The FCA focuses on market abuse surveillance at small and medium sized firms
In its latest Market Watch newsletter (Market Watch 69) the FCA has outlined its observations regarding market abuse surveillance arrangements at small and medium sized firms.
These observations are a continuation of FCA’s reminders, particularly through Market Watch newsletters, of the requirements under UK MAR for firms to have “…. effective arrangements, systems, and procedures in place to detect and report suspicious activity, which should be appropriate and proportionate to the scale, size, and nature of their business activities.”
A summary of some of the FCA’s observations:
- Market abuse risk assessments. They need to be comprehensive, appropriate, and up to date. Firms must consider different types of market abuse that may occur and the areas of their business in which each may apply. The FCA specifically states that firms do not always consider that the risks may vary across their business. The risks will not necessarily be the same in relation to different instruments that a firm trades and the different venues on which they trade. Without an effective market abuse risk assessment in place, firms may not be able to conduct effective surveillance as they may not have identified all areas of risk.
- Order and trade surveillance. Despite previous reminders, the FCA comments that some firms still do not perform surveillance monitoring or do not perform it effectively. The regulator highlighted the importance of calibration. Firms should not just implement an off the shelf system without calibrating the system’s metrics to their business. Firms must consider how this calibration can increase the effectiveness of the surveillance monitoring, particularly across different asset classes. Appropriate calibration will make surveillance more effective, reducing false positives and allowing firms to focus on investigating genuinely suspicious trades. FCA also stresses the requirement (which is being overlooked by many firms) to ensure that their surveillance monitoring captures all orders (including cancelled orders) as well as trades.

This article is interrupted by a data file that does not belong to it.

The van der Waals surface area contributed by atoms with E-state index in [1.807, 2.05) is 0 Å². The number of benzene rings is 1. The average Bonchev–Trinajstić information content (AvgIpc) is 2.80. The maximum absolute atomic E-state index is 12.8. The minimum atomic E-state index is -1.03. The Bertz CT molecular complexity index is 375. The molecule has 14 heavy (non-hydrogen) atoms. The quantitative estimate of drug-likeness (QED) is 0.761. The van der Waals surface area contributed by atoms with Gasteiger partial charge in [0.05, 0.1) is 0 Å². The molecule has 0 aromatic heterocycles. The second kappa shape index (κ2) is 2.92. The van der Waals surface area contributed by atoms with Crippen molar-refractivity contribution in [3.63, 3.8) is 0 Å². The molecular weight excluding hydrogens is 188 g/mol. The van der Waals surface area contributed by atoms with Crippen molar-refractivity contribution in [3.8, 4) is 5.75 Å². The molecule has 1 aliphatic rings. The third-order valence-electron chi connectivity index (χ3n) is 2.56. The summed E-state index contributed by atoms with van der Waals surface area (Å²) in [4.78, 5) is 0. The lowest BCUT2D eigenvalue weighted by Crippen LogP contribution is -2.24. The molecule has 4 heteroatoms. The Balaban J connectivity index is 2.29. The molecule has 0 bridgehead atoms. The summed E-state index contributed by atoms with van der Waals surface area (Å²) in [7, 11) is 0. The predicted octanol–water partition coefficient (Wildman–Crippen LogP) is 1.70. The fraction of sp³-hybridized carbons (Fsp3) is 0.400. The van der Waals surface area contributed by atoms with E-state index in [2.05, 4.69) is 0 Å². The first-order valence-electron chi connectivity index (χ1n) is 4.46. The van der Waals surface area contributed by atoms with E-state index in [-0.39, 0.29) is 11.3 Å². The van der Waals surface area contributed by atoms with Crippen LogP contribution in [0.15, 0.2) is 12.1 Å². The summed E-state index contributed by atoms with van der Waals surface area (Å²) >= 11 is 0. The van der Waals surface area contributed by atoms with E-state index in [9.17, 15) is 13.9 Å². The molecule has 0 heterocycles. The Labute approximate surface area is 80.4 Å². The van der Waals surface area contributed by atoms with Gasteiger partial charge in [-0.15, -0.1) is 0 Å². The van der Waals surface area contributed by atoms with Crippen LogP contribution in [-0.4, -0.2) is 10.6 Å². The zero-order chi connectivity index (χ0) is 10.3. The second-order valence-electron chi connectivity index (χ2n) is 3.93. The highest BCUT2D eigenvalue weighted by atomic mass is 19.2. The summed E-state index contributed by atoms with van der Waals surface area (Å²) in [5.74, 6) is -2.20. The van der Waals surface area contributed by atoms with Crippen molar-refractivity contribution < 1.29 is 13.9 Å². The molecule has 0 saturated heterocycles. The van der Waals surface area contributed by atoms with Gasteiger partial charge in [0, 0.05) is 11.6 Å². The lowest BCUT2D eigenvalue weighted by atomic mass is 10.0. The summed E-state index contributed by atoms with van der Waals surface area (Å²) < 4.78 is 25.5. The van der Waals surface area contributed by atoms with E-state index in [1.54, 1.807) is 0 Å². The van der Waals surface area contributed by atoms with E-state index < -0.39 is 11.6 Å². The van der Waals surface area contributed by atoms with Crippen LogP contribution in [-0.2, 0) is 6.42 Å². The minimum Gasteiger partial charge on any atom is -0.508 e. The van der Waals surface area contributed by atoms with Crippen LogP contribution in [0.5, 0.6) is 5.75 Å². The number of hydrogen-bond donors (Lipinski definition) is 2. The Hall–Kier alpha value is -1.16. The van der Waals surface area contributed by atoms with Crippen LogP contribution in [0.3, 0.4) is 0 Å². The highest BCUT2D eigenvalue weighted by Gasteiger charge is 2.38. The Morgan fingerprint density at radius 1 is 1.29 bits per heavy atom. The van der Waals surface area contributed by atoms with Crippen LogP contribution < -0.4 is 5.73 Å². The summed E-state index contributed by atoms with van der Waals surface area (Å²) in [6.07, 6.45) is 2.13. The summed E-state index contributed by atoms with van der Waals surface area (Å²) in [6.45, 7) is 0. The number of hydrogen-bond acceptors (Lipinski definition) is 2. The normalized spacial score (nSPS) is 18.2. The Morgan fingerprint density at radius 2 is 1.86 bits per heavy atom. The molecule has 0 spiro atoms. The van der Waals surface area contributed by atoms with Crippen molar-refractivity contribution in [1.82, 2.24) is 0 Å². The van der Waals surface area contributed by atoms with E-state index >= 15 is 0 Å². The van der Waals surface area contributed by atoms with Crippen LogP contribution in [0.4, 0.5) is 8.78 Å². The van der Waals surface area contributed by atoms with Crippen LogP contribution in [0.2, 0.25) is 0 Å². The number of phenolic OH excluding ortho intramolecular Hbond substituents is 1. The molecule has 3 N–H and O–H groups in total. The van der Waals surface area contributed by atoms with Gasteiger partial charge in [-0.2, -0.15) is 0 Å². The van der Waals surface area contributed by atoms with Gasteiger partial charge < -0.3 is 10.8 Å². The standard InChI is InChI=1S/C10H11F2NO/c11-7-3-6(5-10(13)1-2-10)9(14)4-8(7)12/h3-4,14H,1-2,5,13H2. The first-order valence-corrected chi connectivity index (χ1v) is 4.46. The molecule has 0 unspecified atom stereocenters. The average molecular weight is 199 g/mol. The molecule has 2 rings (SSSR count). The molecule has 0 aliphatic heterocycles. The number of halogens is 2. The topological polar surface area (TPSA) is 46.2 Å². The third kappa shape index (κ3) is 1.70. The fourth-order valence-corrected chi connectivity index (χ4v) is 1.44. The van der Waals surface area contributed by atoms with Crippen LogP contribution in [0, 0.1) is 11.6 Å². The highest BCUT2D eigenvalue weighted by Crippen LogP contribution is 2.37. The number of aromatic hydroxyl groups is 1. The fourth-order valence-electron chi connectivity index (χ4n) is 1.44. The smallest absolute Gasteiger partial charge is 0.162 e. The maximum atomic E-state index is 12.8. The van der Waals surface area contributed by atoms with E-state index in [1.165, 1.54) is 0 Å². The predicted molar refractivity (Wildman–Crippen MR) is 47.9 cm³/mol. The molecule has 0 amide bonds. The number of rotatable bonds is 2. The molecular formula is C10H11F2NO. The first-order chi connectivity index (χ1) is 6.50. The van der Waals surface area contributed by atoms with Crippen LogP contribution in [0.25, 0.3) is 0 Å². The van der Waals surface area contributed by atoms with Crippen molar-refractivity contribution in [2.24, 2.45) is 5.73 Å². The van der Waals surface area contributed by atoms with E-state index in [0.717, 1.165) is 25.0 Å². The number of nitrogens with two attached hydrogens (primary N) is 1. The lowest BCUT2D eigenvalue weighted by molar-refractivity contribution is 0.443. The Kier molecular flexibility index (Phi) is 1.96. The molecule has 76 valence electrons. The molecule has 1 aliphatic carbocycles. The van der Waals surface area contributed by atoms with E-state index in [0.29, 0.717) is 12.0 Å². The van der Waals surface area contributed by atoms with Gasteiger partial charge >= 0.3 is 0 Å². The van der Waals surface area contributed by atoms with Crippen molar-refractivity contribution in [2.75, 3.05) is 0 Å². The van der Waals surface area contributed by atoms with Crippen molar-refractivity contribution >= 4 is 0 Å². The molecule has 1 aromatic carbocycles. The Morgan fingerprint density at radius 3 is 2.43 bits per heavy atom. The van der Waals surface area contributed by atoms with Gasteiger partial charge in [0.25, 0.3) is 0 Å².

- Policies and Procedure’s The FCA stated that a lack of clear procedures can lead to ineffective surveillance monitoring. Staff performing surveillance analysis should be able to rely on clear procedures covering how to deal with surveillance alerts and how to identify signs of market abuse.
- Outsourcing – where surveillance monitoring is outsourced, particularly within larger groups, and sometimes to overseas operations, FCA stresses that firms must understand how the surveillance is conducted, how the systems have been calibrated and the alerts that they will generate. They should ensure they receive adequate management information where such outsourcing is in place.
- Front office – FCA points to what should be an obvious potential conflict of interest. The scenario where the front office has responsibility for performing market abuse surveillance. While there may be some very small firms where it is not possible to avoid this, in such instances firms must ensure that they have considered the clear conflicts of interest and implemented procedures to mitigate the impact of these conflicts.
- Countering the risk of market abuse-related financial crime and investigating market abuse by employees – FCA reminds firms that they must have in place adequate systems to prevent the firm from being used to further financial crime In accordance with SYSC 6.1.1. As FCA notes, it issued guidance to firms on this area in Chapter 8 of its Financial Crime Guide (see FCG 8.1). There is also a reminder on the requirement to submit STORs in all circumstances where a suspicious trade has been identified and for firms to consider that the post-trade submission of a STOR is not satisfactory in circumstances where the firm should instead have prevented the trade in question from being executed. Regarding suspicions that staff may have committed market abuse, firms must still submit STORs ‘without delay’ while they conduct their investigation and must ensure that the person under investigation is not made aware that a STOR has been submitted.
GRSS (Global Regulatory Surveillance Service) assists firms conducting both trade and e-comms surveillance to meet their regulatory requirements If you would like to discuss this, please contact Sarah Donnelly [email protected].